Not that Jesus Christ ─ as the visible image of the invisible God ─ is obviously, self-evidently God. From the first, most people who encountered Jesus said not, “That Jew from Nazareth is God!” but, “That’s not the way God is supposed to look.” A word of warning: Most of us have been indoctrinated into the modern, Western conviction that we already have the ability to think clearly about anything. We have all we require innately, on our own to think clearly and truthfully about whatever we choose . Our democratic sensibilities are therefore offended by the thought that the meaning of God is a gift given to some, a phenomenon that I lack the innate skills to comprehend on my own. God must reveal the truth to us or we can’t know it.
Why isn’t Jesus Christ’s divinity more obvious?
Well, for one thing, God is God and we are not. The Old Testament teaches that it is fearful and devastating for mere mortals to gaze directly upon God, as painful as gazing upon the sun. For another thing, we have expectations for how God ought to look and act if God were worthy of our worship. From the first, Jesus failed to measure up to our expectations of God.
The Danish Christian philosopher, Sðren Kierkegaard said it would have satisfied our intellectual hankerings if God had appeared as a “very rare and tremendously large green bird” rather than as a homeless rabbi. God surprised us by appearing in human form, as a person who looked suspiciously like the annoying guy next door, an undeniably human person who hungered, thirsted, rejoiced, suffered, raged, wept, and died as all persons do.
And yet, in an astonishingly short time after his death, Jesus’ once disheartened followers began boldly telling the world that when we encounter Jesus, we encounter God. This Jew from Nazareth is as much of the true and living God as we ever hope to see. None of them said, “Jesus lives on in our memories,” or “We’ve had a meaningful religious experience; let us show you how you may have one too.” What they said was, “Jesus of Nazareth is the Christ, the Father’s Eternal Word, the only begotten Son of God.”
This was a shock to nine-out-of-ten Near Easterners who assumed that God’s primary attributes were unrestrained power and undeniable glory. Not much power and glory in a crucified rabbi. But those whom the Holy Spirit pushed to greater open mindedness saw that there was more to God than they previously thought. Once reminded that the main attribute of Israel’s God is steadfast, forbearing love, Jesus as Son of God made more sense. If God is not solely power and glory, as we define those things, if God is glorious suffering, powerfully redemptive love, then it made sense that God might indeed come among us as a lowly servant who healed, taught, forgave, suffered, died and rose to bring us close to God.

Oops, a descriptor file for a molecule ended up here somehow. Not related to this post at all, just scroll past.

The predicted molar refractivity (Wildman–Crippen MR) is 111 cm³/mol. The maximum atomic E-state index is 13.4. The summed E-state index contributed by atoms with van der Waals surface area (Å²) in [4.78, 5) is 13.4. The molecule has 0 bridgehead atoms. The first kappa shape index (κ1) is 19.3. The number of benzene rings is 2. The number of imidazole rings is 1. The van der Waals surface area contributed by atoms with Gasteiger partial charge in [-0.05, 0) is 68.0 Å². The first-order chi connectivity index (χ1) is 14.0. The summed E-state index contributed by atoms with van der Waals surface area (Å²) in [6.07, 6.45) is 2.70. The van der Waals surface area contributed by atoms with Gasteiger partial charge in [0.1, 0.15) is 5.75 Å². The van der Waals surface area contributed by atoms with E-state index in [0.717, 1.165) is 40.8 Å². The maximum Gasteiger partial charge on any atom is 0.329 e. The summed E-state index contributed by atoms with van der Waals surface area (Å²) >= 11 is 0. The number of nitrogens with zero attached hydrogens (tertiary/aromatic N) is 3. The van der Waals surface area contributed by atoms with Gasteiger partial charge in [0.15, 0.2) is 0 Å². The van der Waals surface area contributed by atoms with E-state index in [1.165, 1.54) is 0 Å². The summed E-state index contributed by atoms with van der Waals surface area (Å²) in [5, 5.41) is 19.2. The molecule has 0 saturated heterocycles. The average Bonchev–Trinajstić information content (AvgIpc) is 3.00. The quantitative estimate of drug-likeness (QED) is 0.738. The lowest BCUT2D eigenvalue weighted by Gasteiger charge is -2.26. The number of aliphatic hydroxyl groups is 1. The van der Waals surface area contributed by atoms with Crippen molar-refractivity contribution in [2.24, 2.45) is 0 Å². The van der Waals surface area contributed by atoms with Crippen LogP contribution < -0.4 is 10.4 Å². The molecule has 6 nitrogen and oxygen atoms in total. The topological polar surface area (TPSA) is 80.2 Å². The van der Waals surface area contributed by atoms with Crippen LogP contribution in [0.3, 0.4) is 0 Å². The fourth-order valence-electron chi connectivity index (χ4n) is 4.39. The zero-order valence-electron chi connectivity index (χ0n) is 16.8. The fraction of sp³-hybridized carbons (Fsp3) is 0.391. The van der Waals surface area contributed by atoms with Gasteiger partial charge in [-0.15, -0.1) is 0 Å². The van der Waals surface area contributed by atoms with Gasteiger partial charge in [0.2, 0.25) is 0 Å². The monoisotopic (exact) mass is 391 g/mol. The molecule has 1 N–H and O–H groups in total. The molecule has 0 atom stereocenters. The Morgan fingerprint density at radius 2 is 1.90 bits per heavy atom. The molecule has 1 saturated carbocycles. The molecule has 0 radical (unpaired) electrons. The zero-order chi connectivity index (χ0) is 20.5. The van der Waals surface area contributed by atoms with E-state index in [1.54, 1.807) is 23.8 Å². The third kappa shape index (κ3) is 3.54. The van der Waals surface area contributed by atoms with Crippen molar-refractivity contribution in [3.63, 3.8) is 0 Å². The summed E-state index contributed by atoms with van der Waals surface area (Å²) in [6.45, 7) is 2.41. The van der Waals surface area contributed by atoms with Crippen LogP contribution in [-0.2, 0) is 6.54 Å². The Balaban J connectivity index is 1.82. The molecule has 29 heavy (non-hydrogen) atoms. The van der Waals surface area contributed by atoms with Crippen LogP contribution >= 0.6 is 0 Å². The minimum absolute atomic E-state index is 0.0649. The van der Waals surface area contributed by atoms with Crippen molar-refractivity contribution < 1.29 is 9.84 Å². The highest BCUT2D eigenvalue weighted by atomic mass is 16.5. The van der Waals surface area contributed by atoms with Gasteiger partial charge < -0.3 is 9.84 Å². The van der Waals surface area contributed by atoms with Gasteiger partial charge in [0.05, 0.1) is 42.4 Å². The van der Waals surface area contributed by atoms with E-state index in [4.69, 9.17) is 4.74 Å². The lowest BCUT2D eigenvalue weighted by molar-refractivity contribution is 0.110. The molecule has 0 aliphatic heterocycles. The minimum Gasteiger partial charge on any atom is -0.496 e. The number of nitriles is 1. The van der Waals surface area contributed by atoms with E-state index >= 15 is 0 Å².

How wonderfully ironic that God Almighty should turn out to be most godly precisely in God’s suffering and dying for ungrateful, wretched, erring sinners who, by our lives and actions, seemed most distant from holy, righteous God.
The Strangest Story
The only way we know the truth of this God-become-servant is through scripture, ancient stories that were told by those who were close to Jesus from the first. If we are to know the whole truth about God, we must submit to these ancient writings. The gospels at times seem a bit like biography, but they are more. In places, they sound like history, but more. They are certainly talking about events that happened at a specific time and place, but they do so in a way that often seems strange. It is a mistake to think that the gospels sound strange because they are ancient. They are strange because they attempt to describe events that really happened – God coming close to us in Jesus Christ – by events so challenging to our way of thinking that gospel talk sounds odd.
“Luke, tell us what you know to be true about Jesus Christ,” and Luke tells a story about a young woman conceiving a child out of wedlock, birthing in a cowshed, sky erupting with angelic proclamations, and, well you know the Christmas story. Surely Luke would have told us what is true about Jesus Christ in another way if a more acceptable way were adequate for conveying the facts about Christ. Indeed, Matthew, Mark, and John tell remarkably different stories about the advent of Jesus Christ, not to confuse the truth, but rather because the truth they told was both historical and transcendent. Our gospels describe so much more than mere facts can tell.
Not that the earliest accounts of Jesus are fiction. The gospels are not some sort of primitive attempt at novels. They are realistic attempts to speak about real events in which the witnesses found that their sense of themselves, of their world, and of God got decisively disrupted and rearranged. But what they have seen and heard strains their ability to tell in order to be true to the facts of the matter.